Back in the 1970’s, I made a discovery that seemed unique to me. As a young teacher, musician, band, orchestra and Jazz ensemble director, it was my unexpected pleasure to discover that junior high and middle school aged students had an unbelievable capacity to learn and to excel. This discovery was recently confirmed in an article which appeared in a special edition of U.S. News and World Report, “Secrets of Your Brain,” by Nancy Shute entitled, “How to Deploy the Amazing Power of the Teen Brain.”
Early on in my teaching career, I discovered a mystery of life that, until Nancy’s article, seemed rather extraordinary to me, but I had no scientific evidence to back it up. Before the use of MRI’s beginning in the 1990’s, it was impossible to know what nuanced changes were occurring in the brains of teenagers, but that is not the case today. Of course, the neurologists still don’t understand all of the myriad details of change that appear to be occurring, but they can make certain not so speculative statements about these changes. According to the article, what they found astonished them. The brain’s gray matter, which forms the bulk of the structure and processing capacity, grows gradually throughout childhood, peaks around age 12, and then furiously prunes underused neurons.
Because these changes begin in the back of the brain and move forward, sensory and motor skills mature first followed by the prefrontal cortex which is responsible for judgment and impulse control. According to the scientists at the NIH, the prefrontal and cortex isn’t done until the early 20’s or later in men. The following quote from the article, however, should be the basis for all of the arts education in the United States, “Neurons, like muscles, operate on a ‘use it or lose it’ basis: a teenager who studies piano three hours a day will end up with different brain wiring than someone who spends that same time shooting hoops or playing video games. “Eureka!”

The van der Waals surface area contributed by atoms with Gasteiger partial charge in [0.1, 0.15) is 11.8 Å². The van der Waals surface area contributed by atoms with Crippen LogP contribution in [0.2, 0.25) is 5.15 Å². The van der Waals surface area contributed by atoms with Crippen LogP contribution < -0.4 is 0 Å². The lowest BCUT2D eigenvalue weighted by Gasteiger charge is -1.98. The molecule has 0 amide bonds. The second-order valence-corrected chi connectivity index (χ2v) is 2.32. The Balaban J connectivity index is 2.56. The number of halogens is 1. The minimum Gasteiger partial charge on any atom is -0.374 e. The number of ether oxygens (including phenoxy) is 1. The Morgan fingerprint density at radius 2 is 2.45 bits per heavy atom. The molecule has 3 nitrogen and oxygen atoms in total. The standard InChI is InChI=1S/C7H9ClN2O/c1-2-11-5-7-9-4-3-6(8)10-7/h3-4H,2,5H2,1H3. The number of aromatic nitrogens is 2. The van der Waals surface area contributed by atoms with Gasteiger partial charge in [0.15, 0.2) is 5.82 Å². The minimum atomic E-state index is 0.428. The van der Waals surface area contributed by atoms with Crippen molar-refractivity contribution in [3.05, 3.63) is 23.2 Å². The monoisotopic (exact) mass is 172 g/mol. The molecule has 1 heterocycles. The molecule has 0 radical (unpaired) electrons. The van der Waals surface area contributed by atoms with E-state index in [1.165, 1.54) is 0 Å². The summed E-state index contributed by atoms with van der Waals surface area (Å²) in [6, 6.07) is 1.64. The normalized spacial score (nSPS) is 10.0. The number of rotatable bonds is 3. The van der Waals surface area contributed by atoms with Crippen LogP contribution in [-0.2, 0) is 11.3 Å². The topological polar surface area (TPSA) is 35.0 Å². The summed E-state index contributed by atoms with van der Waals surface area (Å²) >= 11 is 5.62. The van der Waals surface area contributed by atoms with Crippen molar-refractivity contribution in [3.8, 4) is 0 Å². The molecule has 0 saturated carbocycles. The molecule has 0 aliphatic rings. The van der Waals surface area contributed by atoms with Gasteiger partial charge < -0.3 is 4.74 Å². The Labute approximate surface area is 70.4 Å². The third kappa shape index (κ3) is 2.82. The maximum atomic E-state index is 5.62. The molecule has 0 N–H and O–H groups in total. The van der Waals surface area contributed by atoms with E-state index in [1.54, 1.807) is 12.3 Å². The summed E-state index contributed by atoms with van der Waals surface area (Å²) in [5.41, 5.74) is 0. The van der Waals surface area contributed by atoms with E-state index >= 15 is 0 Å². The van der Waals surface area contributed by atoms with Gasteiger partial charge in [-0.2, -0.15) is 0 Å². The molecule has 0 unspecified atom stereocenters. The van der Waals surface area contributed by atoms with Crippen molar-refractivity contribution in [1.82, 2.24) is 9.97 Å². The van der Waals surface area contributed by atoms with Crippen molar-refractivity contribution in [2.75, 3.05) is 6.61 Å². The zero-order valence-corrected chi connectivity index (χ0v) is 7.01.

When we consider that during the teenage years, emotion and passion also heighten attention and tramp down fear, teenagehood turns out to be the perfect time to master new challenges. According to Frances Jensen, a neurologist at Children’s Hospital in Boston, “They can do things now that will set them up later in life with an enhanced skill set.” Of course, the 70’s in semi-rural America did not harbor all of the challenges that we face now for our teenagers, but challenges did exist. What I had discovered in my work was by treating the teenagers more closely as peers than subservient children, while still maintaining control, by allowing them to work with you to select and enumerate their goals, and finally by encouraging them along the way, their passions and intensity would take the music and their performances to heights that would have seemed otherwise incomprehensible.
Music arranged for teenaged performing groups was typically watered down and lacked both emotion and challenge. Because of that, it was my choice to make musical scores available to them that would have been considered too mature, too challenging and too far beyond their comprehension. The trade off, however, was that we were careful never to let them hear any of those “too hard” descriptors. The results were stupefying. The kids worked endlessly and tirelessly to make sure these musical scores were mastered. Because their parents were, in many cases, second generation immigrants, they worked to ensure that the kids had: 1.) Plenty of sleep 2.) Healthy foods 3.) No drugs or alcohol.
The U.S. News article concluded with something that was instinctive to me: “Nature had a reason to give adolescents strong bodies, impulsive natures, and curious flexible minds.” It was the stuff from which scholars, great artists and future leaders were made, and to all of my former students who have been so incredibly successful…I hope you’ve tried to give your children these same experiences!